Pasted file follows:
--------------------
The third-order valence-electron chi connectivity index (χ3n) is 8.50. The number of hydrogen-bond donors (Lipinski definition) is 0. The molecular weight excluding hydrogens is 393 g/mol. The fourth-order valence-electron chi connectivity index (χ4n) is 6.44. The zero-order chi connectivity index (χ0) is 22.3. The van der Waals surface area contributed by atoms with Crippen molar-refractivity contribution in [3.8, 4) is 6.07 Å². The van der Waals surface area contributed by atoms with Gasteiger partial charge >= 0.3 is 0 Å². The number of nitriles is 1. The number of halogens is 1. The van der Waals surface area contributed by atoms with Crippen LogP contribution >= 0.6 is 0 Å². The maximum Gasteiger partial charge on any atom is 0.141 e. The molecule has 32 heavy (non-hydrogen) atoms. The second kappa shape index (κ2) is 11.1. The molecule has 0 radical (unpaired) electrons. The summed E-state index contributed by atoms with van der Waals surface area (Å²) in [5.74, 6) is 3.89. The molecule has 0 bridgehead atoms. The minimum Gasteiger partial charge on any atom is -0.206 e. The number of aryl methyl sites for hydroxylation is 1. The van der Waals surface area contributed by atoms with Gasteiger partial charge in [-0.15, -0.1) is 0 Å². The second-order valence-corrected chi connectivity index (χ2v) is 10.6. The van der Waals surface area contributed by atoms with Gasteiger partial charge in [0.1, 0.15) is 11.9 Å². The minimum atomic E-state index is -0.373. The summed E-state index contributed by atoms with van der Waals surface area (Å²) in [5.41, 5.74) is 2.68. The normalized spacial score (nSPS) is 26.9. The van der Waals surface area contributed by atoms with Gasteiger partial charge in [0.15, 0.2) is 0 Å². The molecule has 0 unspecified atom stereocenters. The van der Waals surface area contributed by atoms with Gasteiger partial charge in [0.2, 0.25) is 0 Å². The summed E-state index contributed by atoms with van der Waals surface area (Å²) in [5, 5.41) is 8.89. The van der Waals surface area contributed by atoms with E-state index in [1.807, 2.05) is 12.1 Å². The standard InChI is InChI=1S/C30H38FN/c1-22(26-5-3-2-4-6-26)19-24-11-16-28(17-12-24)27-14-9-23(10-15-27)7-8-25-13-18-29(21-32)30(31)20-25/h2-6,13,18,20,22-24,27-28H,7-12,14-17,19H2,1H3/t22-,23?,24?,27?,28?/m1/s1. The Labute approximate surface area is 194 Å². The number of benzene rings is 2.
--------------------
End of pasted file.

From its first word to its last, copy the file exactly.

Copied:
The third-order valence-electron chi connectivity index (χ3n) is 8.50. The number of hydrogen-bond donors (Lipinski definition) is 0. The molecular weight excluding hydrogens is 393 g/mol. The fourth-order valence-electron chi connectivity index (χ4n) is 6.44. The zero-order chi connectivity index (χ0) is 22.3. The van der Waals surface area contributed by atoms with Crippen molar-refractivity contribution in [3.8, 4) is 6.07 Å². The van der Waals surface area contributed by atoms with Gasteiger partial charge >= 0.3 is 0 Å². The number of nitriles is 1. The number of halogens is 1. The van der Waals surface area contributed by atoms with Crippen LogP contribution >= 0.6 is 0 Å². The maximum Gasteiger partial charge on any atom is 0.141 e. The molecule has 32 heavy (non-hydrogen) atoms. The second kappa shape index (κ2) is 11.1. The molecule has 0 radical (unpaired) electrons. The summed E-state index contributed by atoms with van der Waals surface area (Å²) in [5.74, 6) is 3.89. The molecule has 0 bridgehead atoms. The minimum Gasteiger partial charge on any atom is -0.206 e. The number of aryl methyl sites for hydroxylation is 1. The van der Waals surface area contributed by atoms with Gasteiger partial charge in [-0.15, -0.1) is 0 Å². The second-order valence-corrected chi connectivity index (χ2v) is 10.6. The van der Waals surface area contributed by atoms with Gasteiger partial charge in [0.1, 0.15) is 11.9 Å². The minimum atomic E-state index is -0.373. The summed E-state index contributed by atoms with van der Waals surface area (Å²) in [5.41, 5.74) is 2.68. The normalized spacial score (nSPS) is 26.9. The van der Waals surface area contributed by atoms with Gasteiger partial charge in [0.15, 0.2) is 0 Å². The molecule has 0 unspecified atom stereocenters. The van der Waals surface area contributed by atoms with Gasteiger partial charge in [0.2, 0.25) is 0 Å². The summed E-state index contributed by atoms with van der Waals surface area (Å²) in [5, 5.41) is 8.89. The van der Waals surface area contributed by atoms with E-state index in [1.807, 2.05) is 12.1 Å². The standard InChI is InChI=1S/C30H38FN/c1-22(26-5-3-2-4-6-26)19-24-11-16-28(17-12-24)27-14-9-23(10-15-27)7-8-25-13-18-29(21-32)30(31)20-25/h2-6,13,18,20,22-24,27-28H,7-12,14-17,19H2,1H3/t22-,23?,24?,27?,28?/m1/s1. The Labute approximate surface area is 194 Å². The number of benzene rings is 2.